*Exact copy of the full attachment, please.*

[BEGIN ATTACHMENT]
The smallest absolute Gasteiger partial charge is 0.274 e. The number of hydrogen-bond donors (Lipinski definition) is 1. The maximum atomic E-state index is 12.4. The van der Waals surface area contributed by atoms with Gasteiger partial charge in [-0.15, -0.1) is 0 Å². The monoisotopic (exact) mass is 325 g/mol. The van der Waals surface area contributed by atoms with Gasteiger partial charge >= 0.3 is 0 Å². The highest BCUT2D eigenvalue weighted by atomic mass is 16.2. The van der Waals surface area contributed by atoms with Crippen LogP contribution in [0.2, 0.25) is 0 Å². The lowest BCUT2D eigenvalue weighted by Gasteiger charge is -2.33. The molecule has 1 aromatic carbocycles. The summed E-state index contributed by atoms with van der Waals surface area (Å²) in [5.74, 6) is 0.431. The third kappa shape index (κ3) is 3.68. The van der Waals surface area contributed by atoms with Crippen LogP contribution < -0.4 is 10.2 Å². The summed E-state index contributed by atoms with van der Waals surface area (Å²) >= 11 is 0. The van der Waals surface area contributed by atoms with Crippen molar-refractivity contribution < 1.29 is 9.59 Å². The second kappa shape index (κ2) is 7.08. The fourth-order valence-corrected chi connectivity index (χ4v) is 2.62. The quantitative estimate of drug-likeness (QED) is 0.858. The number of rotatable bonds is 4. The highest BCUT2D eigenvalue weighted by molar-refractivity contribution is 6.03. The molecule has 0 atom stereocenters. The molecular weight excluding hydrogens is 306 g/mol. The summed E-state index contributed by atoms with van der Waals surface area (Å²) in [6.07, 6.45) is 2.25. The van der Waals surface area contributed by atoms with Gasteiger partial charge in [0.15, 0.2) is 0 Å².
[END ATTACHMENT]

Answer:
The smallest absolute Gasteiger partial charge is 0.274 e. The number of hydrogen-bond donors (Lipinski definition) is 1. The maximum atomic E-state index is 12.4. The van der Waals surface area contributed by atoms with Gasteiger partial charge in [-0.15, -0.1) is 0 Å². The monoisotopic (exact) mass is 325 g/mol. The van der Waals surface area contributed by atoms with Gasteiger partial charge >= 0.3 is 0 Å². The highest BCUT2D eigenvalue weighted by atomic mass is 16.2. The van der Waals surface area contributed by atoms with Crippen LogP contribution in [0.2, 0.25) is 0 Å². The lowest BCUT2D eigenvalue weighted by Gasteiger charge is -2.33. The molecule has 1 aromatic carbocycles. The summed E-state index contributed by atoms with van der Waals surface area (Å²) in [5.74, 6) is 0.431. The third kappa shape index (κ3) is 3.68. The van der Waals surface area contributed by atoms with Crippen LogP contribution < -0.4 is 10.2 Å². The summed E-state index contributed by atoms with van der Waals surface area (Å²) >= 11 is 0. The van der Waals surface area contributed by atoms with Crippen molar-refractivity contribution < 1.29 is 9.59 Å². The second kappa shape index (κ2) is 7.08. The fourth-order valence-corrected chi connectivity index (χ4v) is 2.62. The quantitative estimate of drug-likeness (QED) is 0.858. The number of rotatable bonds is 4. The highest BCUT2D eigenvalue weighted by molar-refractivity contribution is 6.03. The molecule has 0 atom stereocenters. The molecular weight excluding hydrogens is 306 g/mol. The summed E-state index contributed by atoms with van der Waals surface area (Å²) in [6.07, 6.45) is 2.25. The van der Waals surface area contributed by atoms with Gasteiger partial charge in [0.15, 0.2) is 0 Å².